Google News, Yahoo News, and other big news sites keep you up to date with the latest happenings in any industry. Use these stories to create timely content and present new ideas or a fresh perspective. Again, you need to watch. 'Dating' these articles is counter productive. Also, don't retell the same news item, but put use the information it contains to put your own spin on things.
6. Social Media Searches
If you really want to find out what questions people have right now, why not find out? Twitter Search, Social Mention, and others like it may not be the next Google, but that doesn't mean you should ignore them. Be sure to do your research; radicals can skew this view, so be sure you are getting the right target base and valid questions.
7. Social Media Monitoring
To truly understand your customers and their needs, do some actual studying and research. Social media monitoring programs are a big help if you already have them for reputation management. If not, use a mix of tools to keep an eye on what's being said for your keywords, company name, products, and services.
8. Digg Trends
In some industries, this one can outweigh many of the other tools mentioned here. The only bad thing about this one is its limited searching ability. You will get a jaded view, but in some instances, this is exactly what you need. The next tool looks much the same way.
9. eHow and Ask Yahoo!
It sounds silly, but if you do a bit of searching at eHow, you'll find a list of requested questions as well as the 'Top 10 eHows' arranged by popularity. This can be a good tie breaker and good when you're in a pinch for a story angle. Ask Yahoo! also has a list that's worth checking out.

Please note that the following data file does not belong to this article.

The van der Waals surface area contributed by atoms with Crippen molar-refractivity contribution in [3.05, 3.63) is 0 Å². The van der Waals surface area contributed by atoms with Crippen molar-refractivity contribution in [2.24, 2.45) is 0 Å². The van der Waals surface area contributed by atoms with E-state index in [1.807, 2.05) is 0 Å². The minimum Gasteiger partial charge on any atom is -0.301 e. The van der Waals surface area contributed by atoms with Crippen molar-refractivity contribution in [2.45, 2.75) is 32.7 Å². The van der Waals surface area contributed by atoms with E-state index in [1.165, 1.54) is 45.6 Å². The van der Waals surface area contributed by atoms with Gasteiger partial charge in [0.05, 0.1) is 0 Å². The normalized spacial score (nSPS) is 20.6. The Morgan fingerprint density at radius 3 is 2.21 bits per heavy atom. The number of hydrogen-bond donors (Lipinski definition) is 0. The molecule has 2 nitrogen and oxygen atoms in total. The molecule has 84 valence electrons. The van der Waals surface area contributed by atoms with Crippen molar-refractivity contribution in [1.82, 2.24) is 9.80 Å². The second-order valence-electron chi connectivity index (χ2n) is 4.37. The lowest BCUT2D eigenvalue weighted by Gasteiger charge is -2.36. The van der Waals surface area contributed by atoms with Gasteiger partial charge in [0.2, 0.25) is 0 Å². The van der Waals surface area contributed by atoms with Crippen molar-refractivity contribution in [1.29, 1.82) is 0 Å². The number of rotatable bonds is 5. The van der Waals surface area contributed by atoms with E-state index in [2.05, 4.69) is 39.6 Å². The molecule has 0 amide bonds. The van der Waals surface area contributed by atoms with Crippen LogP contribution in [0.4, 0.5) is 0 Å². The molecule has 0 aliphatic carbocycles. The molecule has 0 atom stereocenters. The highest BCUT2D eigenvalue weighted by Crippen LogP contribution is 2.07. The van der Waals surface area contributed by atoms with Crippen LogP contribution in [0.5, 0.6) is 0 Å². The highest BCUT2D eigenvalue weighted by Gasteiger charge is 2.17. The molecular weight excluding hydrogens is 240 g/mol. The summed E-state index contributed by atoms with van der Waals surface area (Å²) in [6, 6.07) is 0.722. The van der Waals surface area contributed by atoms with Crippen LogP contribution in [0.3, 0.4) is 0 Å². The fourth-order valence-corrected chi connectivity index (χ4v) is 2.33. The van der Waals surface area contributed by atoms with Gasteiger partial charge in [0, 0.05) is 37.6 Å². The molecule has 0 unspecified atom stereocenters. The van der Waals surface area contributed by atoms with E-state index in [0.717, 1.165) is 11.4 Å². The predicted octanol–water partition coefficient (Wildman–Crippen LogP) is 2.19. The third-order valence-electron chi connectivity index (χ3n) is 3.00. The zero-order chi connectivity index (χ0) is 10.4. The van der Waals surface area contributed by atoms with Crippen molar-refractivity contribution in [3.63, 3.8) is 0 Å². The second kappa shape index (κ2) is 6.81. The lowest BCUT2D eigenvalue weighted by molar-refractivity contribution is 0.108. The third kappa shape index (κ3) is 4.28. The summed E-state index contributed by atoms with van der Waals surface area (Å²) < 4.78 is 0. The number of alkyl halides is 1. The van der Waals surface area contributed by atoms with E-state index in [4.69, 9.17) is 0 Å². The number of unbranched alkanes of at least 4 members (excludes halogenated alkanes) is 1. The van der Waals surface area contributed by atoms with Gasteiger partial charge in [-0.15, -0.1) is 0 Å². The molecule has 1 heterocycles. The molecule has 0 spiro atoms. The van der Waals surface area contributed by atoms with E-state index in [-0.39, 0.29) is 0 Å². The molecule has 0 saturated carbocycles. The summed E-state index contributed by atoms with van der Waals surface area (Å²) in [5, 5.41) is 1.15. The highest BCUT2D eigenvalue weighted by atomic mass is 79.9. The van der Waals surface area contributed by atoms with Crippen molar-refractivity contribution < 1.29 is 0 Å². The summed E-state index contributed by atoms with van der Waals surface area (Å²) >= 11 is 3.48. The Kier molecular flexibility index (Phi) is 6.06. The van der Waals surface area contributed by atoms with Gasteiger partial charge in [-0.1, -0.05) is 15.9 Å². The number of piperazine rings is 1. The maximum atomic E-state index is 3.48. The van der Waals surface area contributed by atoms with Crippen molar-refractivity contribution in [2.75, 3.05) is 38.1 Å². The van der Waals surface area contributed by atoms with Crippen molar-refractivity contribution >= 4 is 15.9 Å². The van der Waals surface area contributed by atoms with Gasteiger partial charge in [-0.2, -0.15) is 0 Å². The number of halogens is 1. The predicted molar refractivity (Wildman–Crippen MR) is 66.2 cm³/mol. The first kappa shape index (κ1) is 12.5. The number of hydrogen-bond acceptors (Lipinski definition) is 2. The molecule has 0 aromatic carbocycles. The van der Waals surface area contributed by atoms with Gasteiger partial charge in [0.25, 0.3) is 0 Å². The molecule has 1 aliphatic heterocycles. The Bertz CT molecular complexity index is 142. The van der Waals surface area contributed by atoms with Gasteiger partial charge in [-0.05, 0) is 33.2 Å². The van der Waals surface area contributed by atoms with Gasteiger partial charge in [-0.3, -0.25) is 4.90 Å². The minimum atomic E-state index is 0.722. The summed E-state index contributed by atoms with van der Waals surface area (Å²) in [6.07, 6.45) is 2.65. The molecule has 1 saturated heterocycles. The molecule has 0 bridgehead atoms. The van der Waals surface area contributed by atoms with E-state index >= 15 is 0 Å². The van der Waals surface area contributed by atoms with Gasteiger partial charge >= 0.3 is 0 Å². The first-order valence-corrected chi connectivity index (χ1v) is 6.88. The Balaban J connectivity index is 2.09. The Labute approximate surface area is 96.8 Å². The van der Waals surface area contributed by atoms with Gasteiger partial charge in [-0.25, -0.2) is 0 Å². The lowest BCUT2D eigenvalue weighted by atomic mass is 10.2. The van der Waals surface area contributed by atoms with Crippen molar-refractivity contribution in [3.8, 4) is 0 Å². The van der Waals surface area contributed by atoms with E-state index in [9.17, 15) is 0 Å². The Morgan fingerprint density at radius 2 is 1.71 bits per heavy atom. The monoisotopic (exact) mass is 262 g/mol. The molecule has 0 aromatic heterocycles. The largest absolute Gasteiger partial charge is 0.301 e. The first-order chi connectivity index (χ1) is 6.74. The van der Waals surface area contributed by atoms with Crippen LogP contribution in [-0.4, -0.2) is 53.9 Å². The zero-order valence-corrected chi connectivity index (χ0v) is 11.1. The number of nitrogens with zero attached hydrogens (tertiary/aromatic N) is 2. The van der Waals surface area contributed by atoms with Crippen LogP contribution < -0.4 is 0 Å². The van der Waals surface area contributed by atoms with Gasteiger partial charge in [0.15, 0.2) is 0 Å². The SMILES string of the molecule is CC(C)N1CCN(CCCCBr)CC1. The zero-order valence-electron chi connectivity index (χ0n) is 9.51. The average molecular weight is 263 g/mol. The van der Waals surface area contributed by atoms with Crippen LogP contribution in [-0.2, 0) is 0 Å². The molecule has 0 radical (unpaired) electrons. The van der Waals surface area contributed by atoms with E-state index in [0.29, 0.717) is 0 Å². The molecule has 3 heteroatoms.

What do you think? Is quality content worth it onsite as well as for other materials?
Angie Nikoleychuk (Haggstrom) is the Senior Copywriter and Consultant at Angie's Copywriting Services. She loves to create SEO Web copy and other types of online and offline content, but she figures SEO and Social Media is pretty great too. She likes to chat about business and marketing, find great links, and more. Oh, and you can find this copywriter on Twitter too.
6 thoughts on “The Big SEO Copywriting Secret: Quality Content That Converts”
Thanks for the research suggestions.
I found this a pretty interesting article, particularly point 9. eHow is a valuable resource, which, until you mentioned it, I was not aware of! Despite this, I have used other resources which you have mentioned and continue to develop my own SEO strategy through fresh content, targeting the long tail search, using the Zulu Internet Marketing blog over at http://www.zuludigital.co.uk/blogs.php.
I should really pay more attention to the seo quality of the blog posts I make. Thank you for the tips.
The keyword question tool is cool but I wish it gave more info like what do they mean by “my market” and what period where those searches done.
@Ilia – You’re welcome. It’s easy to let your blog posts wander isn’t it?
Good questions/ The Wordtracker tool pulls it’s information from it’s database that is updated weekly. And by your market, they mean the keywords you would use in your market. So in real estate, it’s words like ‘house’. You could also use words like ‘rent’ and argue against the questions or topics that come up.
I always cross check my information with Google tools like Suggest and Insights. But, the other tools give great suggestions (that aren’t too far off generally) and a pretty good idea of what types of topics you should be writing.
Got it thanks for the follow up.